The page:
Tuesday Jun 12, 2007

PostgreSQL 8.2.4 in Solaris Expres Developer Edition

Today Sun announced the availability of Solaris Express Developer Edition 5/07. There are many new features in this release and among them is the inclusion of PostgreSQL 8.2.4 with SMF and DTrace integration.

Here's how you'd run Postgres 8.2:
    1) As root, su to postgres
    # su - postgres

    2) Create Postgres DB cluster
    $ /usr/postgres/8.2/bin/initdb -D /var/postgres/8.2/data

    3) As root, use the SMF's svadm command to start Postgres
    # /usr/sbin/svcadm enable postgresql:version_82

Note that Postgres 8.1 is also available. The binaries are located in /usr/bin and /usr/postgres/8.2/bin for 8.1 & 8.2 respectively. To use 8.2, make sure to add /usr/postgres/8.2/bin in the PATH. For more info see postgres_82 man page (e.g. run "man postgres_82" from the command prompt).

With 8.2.4 all the user-level DTrace probes are now enabled. To see the list of available probes, run "dtrace -l | grep postgres"

For more info on how to use the probes, refer to http://www.postgresql.org/docs/8.2/static/dynamic-trace.html

Sunday Aug 27, 2006

User-Level DTrace Probes in PostgreSQL

I'm excited to announce that PostgreSQL 8.2 now has user-level DTrace probes embedded in the source code. These probes will enable users to easily observe the behavior of PostgreSQL with simple D scripts, even in production. As you may already know, DTrace is being ported to FreeBSD and Mac OS X, so PostgreSQL users will be able to use the embedded probes on these OSes as well besides Solaris. My hope is that the presence of DTrace probes will not only help users identify one-off performance problem but will also enable developers to identify systemic performance and scalability issues on big multi-cpu/core/thread systems.

Here's the current list of available probes.
provider postgresql {
        probe transaction__start(int);
        probe transaction__commit(int);
        probe transaction__abort(int);
        probe lwlock__acquire(int, int);
        probe lwlock__release(int); 
        probe lwlock__startwait(int, int);
        probe lwlock__endwait(int, int);
        probe lwlock__condacquire(int, int);
        probe lwlock__condacquire__fail(int, int);
        probe lock__startwait(int, int);
        probe lock__endwait(int, int);
 };

As you can see, the number of probes is small initially, but more will be added over time, and I encourage the community to identify areas in PostgreSQL where more observability is needed, for both developers and admins.

PostgreSQL runs on many operating systems, and the community is quite strict about keeping the code generic. To accomodate this, we created a higher level of abstraction whereby generic macro names are used instead of the DTrace specific macros. For example, we define the following macros PG_TRACE, PG_TRACE1, etc. which ultimately translate to DTRACE_PROBE, DTRACE_PROBE1, ... when used on system with DTrace. Doing this allow the tracing code to use generic macro names and these macros can be mapped to other tracing facilities for other operating systems.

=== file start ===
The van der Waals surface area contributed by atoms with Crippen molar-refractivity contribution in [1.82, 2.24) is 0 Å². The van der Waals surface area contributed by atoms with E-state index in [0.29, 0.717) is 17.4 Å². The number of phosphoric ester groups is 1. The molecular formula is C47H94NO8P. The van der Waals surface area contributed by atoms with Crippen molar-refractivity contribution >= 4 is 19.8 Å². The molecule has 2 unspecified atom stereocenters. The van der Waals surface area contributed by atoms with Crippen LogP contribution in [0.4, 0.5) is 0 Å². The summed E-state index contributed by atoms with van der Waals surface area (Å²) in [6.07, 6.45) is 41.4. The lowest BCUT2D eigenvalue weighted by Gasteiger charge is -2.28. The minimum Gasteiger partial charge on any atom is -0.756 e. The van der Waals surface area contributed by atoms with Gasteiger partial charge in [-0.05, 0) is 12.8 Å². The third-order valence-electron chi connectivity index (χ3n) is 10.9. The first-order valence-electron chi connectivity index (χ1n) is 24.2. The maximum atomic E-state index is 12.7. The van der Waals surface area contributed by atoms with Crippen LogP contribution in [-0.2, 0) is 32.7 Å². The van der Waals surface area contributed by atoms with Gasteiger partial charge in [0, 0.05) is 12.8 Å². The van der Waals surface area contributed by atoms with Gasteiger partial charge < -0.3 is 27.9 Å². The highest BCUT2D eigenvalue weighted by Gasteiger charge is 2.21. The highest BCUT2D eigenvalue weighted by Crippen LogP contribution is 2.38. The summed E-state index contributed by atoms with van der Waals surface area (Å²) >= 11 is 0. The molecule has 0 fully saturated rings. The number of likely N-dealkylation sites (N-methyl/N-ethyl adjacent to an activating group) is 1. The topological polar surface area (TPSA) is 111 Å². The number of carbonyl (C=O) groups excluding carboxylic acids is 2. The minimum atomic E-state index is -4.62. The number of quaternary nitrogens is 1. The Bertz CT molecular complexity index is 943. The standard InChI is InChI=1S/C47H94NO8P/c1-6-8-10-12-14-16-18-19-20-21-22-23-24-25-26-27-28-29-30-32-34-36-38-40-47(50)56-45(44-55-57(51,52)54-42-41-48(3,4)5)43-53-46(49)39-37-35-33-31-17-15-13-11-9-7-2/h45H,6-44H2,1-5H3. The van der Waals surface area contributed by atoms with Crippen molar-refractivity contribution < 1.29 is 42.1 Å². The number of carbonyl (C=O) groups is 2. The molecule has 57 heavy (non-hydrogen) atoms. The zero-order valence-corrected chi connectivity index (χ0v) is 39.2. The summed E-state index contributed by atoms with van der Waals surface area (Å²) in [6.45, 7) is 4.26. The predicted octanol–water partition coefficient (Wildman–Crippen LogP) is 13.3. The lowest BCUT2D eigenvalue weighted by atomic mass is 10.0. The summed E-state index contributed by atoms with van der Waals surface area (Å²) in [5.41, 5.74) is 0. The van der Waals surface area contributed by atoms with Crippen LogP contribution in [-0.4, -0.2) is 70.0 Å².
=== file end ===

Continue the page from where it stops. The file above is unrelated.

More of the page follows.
The next few sections explains how to:
  • Compile PostgreSQL with DTrace
  • Use the existing DTrace probes
  • Add new DTrace probes

Compile PostgreSQL with DTrace

By default DTrace probes are disabled, and the user needs to explicitly tell the configure script to make the probes available in PostgreSQL. Certainly, enabling DTrace only makes sense on Operating Systems with DTrace facility. Currently DTrace is available on Solaris 10+ and soon on FreeBSD and Mac OS X.

To include DTrace probes in a 32 bit binary, specify --enable-dtrace to configure. For example:
        $ configure --enable-dtrace ...

To include DTrace probes in a 64 bit binary, specify --enable-dtrace and DTRACEFLAGS="-64" to configure. For example:

         Using gcc compiler:
        $ configure CC='gcc -m64' --enable-dtrace DTRACEFLAGS='-64' ...
            
         Using Sun compiler:
        $ configure CC='/path_to_sun_compiler/cc -xtarget=native64' --enable-dtrace DTRACEFLAGS='-64' ...

Notes:
a) To successfully compile PostgreSQL 8.2 with --enable-dtrace, you need to run Solaris Express. The DTrace version in Solaris 10 (up until 11/06) does not allow probes to be added to static functions. This limitation will be fixed in the next update of Solaris 10.
b) When using DTRACEFLAGS='-64', you also have to tell the compiler to build 64 bit binary as shown in the configure lines above; otherwise, you will get compilation errors.



Use Existing DTrace Probes

Using the probes in PostgreSQL is similar to using probes in other DTrace providers. Below is an example of a simple D script using the transaction-start, transaction-commit, and transaction-abort probes. The script prints out the total number of started, committed, and aborted transactions.

#!/usr/sbin/dtrace -qs